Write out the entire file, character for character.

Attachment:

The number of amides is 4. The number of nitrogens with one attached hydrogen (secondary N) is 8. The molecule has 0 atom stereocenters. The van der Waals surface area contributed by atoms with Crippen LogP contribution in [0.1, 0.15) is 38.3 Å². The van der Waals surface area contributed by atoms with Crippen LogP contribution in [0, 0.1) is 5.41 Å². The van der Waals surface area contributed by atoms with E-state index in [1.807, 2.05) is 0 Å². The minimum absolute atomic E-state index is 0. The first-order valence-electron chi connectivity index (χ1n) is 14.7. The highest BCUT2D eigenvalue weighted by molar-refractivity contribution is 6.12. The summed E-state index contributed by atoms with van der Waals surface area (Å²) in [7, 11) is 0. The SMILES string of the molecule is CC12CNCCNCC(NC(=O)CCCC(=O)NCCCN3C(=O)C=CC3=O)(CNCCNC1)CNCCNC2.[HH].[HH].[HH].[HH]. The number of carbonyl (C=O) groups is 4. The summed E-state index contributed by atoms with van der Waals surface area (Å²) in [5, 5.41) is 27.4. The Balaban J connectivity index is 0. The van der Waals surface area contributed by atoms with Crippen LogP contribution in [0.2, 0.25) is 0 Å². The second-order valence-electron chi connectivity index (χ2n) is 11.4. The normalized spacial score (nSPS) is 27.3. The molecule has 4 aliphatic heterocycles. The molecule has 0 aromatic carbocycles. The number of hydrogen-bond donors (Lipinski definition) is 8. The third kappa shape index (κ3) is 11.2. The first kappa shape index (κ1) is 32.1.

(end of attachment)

The number of amides is 4. The number of nitrogens with one attached hydrogen (secondary N) is 8. The molecule has 0 atom stereocenters. The van der Waals surface area contributed by atoms with Crippen LogP contribution in [0.1, 0.15) is 38.3 Å². The van der Waals surface area contributed by atoms with Crippen LogP contribution in [0, 0.1) is 5.41 Å². The van der Waals surface area contributed by atoms with E-state index in [1.807, 2.05) is 0 Å². The minimum absolute atomic E-state index is 0. The first-order valence-electron chi connectivity index (χ1n) is 14.7. The highest BCUT2D eigenvalue weighted by molar-refractivity contribution is 6.12. The summed E-state index contributed by atoms with van der Waals surface area (Å²) in [7, 11) is 0. The SMILES string of the molecule is CC12CNCCNCC(NC(=O)CCCC(=O)NCCCN3C(=O)C=CC3=O)(CNCCNC1)CNCCNC2.[HH].[HH].[HH].[HH]. The number of carbonyl (C=O) groups is 4. The summed E-state index contributed by atoms with van der Waals surface area (Å²) in [5, 5.41) is 27.4. The Balaban J connectivity index is 0. The van der Waals surface area contributed by atoms with Crippen LogP contribution in [0.2, 0.25) is 0 Å². The second-order valence-electron chi connectivity index (χ2n) is 11.4. The normalized spacial score (nSPS) is 27.3. The molecule has 4 aliphatic heterocycles. The molecule has 0 aromatic carbocycles. The number of hydrogen-bond donors (Lipinski definition) is 8. The third kappa shape index (κ3) is 11.2. The first kappa shape index (κ1) is 32.1.